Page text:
Agaricus albolutescens

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Agaricus albolutescens
Agaricus albolutescens Santa Cruz.jpg
A trio of Agaricus albolutescens
Scientific classification edit
Kingdom: Fungi
Division: Basidiomycota
Class: Agaricomycetes
Order: Agaricales
Family: Agaricaceae
Genus: Agaricus
A. albolutescens
Binomial name
Agaricus albolutescens
Zeller (1938)

Agaricus albolutescens is a moderate-sized, stocky-statured mushroom with a pleasant odor; it bruises slowly but persistently yellow.[1] This character distinguishes it from other Agaricus species, such as Agaricus xanthodermus, a mildly toxic species which has a phenolic or medicinal odor, and bruises fleetingly yellow. Fieldmarks of Agaricus albolutescens include a tendency to discolor tawny-brown, rather than merely yellow, and chocolate-brown free gills.[2][3] Agaricus silvicola is very similar but has a less dramatic bruising reaction, more yellowish than tawny, a normal rather than stocky stature, and slightly smaller spores. A. albolutescens and A. silvicola represent a single polymorphic species or a species complex.[4][5]



The cap is 6–12 cm broad, and convex; it becomes planoconvex to planodepressed. The margin is incurved, then decurved, overlapping the gills. Occasionally, it is wavy and appendiculate from veil fragments. The surface is dry and white; when bruised, it turns tawny-brown. The context varies from 1.5 to 2.0 cm thick; it is firm and turns pale-peach when cut. When the flesh is dry, odor and taste is musty.[6] Albolutescens, in botanical Latin, which has developed a much richer vocabulary of color words than the Romans had, signifies a yellowish white.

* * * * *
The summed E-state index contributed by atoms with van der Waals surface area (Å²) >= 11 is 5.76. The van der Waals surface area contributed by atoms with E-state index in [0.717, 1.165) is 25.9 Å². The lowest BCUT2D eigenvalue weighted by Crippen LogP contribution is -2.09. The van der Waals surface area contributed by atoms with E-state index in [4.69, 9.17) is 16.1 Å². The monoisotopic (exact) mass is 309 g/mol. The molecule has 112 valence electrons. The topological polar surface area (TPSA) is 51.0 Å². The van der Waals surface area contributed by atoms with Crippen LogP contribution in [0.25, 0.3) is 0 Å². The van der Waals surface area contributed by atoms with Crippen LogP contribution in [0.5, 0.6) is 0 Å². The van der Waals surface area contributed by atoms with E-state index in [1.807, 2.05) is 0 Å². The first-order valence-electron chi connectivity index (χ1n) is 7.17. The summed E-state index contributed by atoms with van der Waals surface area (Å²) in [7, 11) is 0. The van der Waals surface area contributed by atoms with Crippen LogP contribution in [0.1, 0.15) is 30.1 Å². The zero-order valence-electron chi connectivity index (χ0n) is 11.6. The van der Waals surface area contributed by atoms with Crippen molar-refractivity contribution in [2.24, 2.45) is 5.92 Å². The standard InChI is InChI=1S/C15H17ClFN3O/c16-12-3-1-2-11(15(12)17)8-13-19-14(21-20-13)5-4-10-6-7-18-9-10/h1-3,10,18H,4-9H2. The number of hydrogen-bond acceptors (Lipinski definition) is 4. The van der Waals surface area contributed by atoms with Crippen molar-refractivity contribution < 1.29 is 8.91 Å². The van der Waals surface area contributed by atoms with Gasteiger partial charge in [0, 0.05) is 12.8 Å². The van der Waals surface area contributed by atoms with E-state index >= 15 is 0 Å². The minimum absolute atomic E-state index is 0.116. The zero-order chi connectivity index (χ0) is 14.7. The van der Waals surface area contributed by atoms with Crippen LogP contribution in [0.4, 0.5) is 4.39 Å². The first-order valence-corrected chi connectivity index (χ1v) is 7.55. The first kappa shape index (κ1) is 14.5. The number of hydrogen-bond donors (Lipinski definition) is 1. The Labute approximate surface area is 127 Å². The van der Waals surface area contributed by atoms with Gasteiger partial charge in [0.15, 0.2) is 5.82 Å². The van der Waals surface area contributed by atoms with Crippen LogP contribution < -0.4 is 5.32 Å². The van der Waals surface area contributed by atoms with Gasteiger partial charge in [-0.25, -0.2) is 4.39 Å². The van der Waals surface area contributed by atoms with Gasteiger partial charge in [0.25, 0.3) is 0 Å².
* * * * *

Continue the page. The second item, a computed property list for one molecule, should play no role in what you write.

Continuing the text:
The gills are free, close, and, at first, pallid, though they then turn a pale pinkish-tan. As it ages, A. albsolutescens is dark chocolate-brown in color. The lamellulae are in five to six series.[7]


The stipe is 2.0-7.0 cm long, 1.5-3.0 cm thick, and more or less equal except for a bulbous base. In addition, it has a narrow, cottony central core. The surface of the apex is palled and finely striate, while the lower stipe can vary from glabrous to sparsely covered with whitish fibrils, occasionally sheathed with cottony-floccose veil remnants. Like the cap, it yellows. The partial veil is layered. The surface underneath can be cottony or fibrillose. Sometimes, it fragments, leaving scattered cottony patches over a membranous-tomentose basement layer. The annulus is superior, thin, and initially erect, then pendulous.[8]


Spores are 6.0-7.5 x 4.0-5.0 µm, elliptical, and inequilateral in profile. In addition, they are smooth, moderately thick-walled, and have an inconspicuous hilar appendage. Their germ pore is absent.[3]


The holotype of Agaricus albolutescens was collected at Agate Beach, Oregon by Gertrude S. Burlingham on November 21, 1937. [1]


  • Arora, David (1986). Mushrooms Demystified (2 ed.). Ten Speed Press. Agaricus albolutescens.
  1. ^ Haard, Richard; Karen Haard (1975). Poisonous & hallucinogenic mushrooms. p. 57. ISBN 9780889300057.
  2. ^ Arora, pg 336
  3. ^ a b Wood, Michael; Fred Stevens (1998). "Agaricus albolutescens". Archived from the original on 2009-07-10. Retrieved 2009-07-07.
  4. ^ Arora, pg 335
  5. ^ Zeller, S.M. (1938). New or Noteworthy Agarics from the Pacific Coast States. Mycologia 30: 468-474.
  6. ^ Kerrigan, Richard W. (1986). The Agaricales (Gilled Fungi) of California. 6. Agaricaceae. Mad River Press: Eureka, California. p. 62
  7. ^ Arora, pg 315
  8. ^ Arora, pg 331